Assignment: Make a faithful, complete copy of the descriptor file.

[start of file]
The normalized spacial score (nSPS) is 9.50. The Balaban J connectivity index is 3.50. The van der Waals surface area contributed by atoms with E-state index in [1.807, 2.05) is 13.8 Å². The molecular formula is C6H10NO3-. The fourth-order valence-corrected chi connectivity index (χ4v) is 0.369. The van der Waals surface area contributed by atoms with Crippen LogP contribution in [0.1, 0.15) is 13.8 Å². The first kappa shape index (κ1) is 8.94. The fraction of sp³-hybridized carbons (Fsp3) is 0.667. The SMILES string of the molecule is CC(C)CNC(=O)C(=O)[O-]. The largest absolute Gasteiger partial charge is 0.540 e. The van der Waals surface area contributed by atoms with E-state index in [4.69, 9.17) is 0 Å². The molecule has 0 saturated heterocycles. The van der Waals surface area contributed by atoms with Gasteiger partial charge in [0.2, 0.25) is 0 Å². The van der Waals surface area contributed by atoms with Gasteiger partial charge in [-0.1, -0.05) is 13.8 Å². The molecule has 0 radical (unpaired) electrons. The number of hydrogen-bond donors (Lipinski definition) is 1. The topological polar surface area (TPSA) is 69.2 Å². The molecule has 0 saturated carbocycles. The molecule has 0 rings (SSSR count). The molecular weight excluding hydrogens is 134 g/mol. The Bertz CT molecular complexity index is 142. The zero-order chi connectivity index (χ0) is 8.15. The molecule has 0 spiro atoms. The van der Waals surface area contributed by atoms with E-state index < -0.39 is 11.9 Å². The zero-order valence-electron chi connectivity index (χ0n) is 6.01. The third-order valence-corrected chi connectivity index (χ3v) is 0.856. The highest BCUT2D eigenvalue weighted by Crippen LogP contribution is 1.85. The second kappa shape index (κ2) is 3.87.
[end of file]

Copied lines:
The normalized spacial score (nSPS) is 9.50. The Balaban J connectivity index is 3.50. The van der Waals surface area contributed by atoms with E-state index in [1.807, 2.05) is 13.8 Å². The molecular formula is C6H10NO3-. The fourth-order valence-corrected chi connectivity index (χ4v) is 0.369. The van der Waals surface area contributed by atoms with Crippen LogP contribution in [0.1, 0.15) is 13.8 Å². The first kappa shape index (κ1) is 8.94. The fraction of sp³-hybridized carbons (Fsp3) is 0.667. The SMILES string of the molecule is CC(C)CNC(=O)C(=O)[O-]. The largest absolute Gasteiger partial charge is 0.540 e. The van der Waals surface area contributed by atoms with E-state index in [4.69, 9.17) is 0 Å². The molecule has 0 saturated heterocycles. The van der Waals surface area contributed by atoms with Gasteiger partial charge in [0.2, 0.25) is 0 Å². The van der Waals surface area contributed by atoms with Gasteiger partial charge in [-0.1, -0.05) is 13.8 Å². The molecule has 0 radical (unpaired) electrons. The number of hydrogen-bond donors (Lipinski definition) is 1. The topological polar surface area (TPSA) is 69.2 Å². The molecule has 0 saturated carbocycles. The molecule has 0 rings (SSSR count). The molecular weight excluding hydrogens is 134 g/mol. The Bertz CT molecular complexity index is 142. The zero-order chi connectivity index (χ0) is 8.15. The molecule has 0 spiro atoms. The van der Waals surface area contributed by atoms with E-state index < -0.39 is 11.9 Å². The zero-order valence-electron chi connectivity index (χ0n) is 6.01. The third-order valence-corrected chi connectivity index (χ3v) is 0.856. The highest BCUT2D eigenvalue weighted by Crippen LogP contribution is 1.85. The second kappa shape index (κ2) is 3.87.